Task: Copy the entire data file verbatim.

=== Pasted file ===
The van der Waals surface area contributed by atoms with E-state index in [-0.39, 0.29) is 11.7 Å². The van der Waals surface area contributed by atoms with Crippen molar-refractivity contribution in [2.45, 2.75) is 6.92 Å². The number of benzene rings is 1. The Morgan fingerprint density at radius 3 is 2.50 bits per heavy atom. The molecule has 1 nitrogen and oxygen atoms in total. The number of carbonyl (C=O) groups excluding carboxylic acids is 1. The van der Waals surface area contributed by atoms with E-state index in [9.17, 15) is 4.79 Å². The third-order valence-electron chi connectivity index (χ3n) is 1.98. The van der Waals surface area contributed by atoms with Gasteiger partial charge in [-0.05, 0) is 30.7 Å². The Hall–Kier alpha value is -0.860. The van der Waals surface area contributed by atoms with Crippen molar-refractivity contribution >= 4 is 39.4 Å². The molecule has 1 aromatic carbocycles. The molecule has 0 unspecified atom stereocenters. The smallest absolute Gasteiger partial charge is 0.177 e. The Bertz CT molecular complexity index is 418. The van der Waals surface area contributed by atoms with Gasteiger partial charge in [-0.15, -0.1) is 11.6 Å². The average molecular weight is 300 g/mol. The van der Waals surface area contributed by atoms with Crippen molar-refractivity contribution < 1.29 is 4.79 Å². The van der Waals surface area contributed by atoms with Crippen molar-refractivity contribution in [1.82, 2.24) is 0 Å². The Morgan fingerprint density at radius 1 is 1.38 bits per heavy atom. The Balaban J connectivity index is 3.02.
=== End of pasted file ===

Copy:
The van der Waals surface area contributed by atoms with E-state index in [-0.39, 0.29) is 11.7 Å². The van der Waals surface area contributed by atoms with Crippen molar-refractivity contribution in [2.45, 2.75) is 6.92 Å². The number of benzene rings is 1. The Morgan fingerprint density at radius 3 is 2.50 bits per heavy atom. The molecule has 1 nitrogen and oxygen atoms in total. The number of carbonyl (C=O) groups excluding carboxylic acids is 1. The van der Waals surface area contributed by atoms with E-state index in [9.17, 15) is 4.79 Å². The third-order valence-electron chi connectivity index (χ3n) is 1.98. The van der Waals surface area contributed by atoms with Gasteiger partial charge in [-0.05, 0) is 30.7 Å². The Hall–Kier alpha value is -0.860. The van der Waals surface area contributed by atoms with Crippen molar-refractivity contribution >= 4 is 39.4 Å². The molecule has 1 aromatic carbocycles. The molecule has 0 unspecified atom stereocenters. The smallest absolute Gasteiger partial charge is 0.177 e. The Bertz CT molecular complexity index is 418. The van der Waals surface area contributed by atoms with Gasteiger partial charge in [-0.15, -0.1) is 11.6 Å². The average molecular weight is 300 g/mol. The van der Waals surface area contributed by atoms with Crippen molar-refractivity contribution < 1.29 is 4.79 Å². The van der Waals surface area contributed by atoms with Crippen molar-refractivity contribution in [1.82, 2.24) is 0 Å². The Morgan fingerprint density at radius 1 is 1.38 bits per heavy atom. The Balaban J connectivity index is 3.02.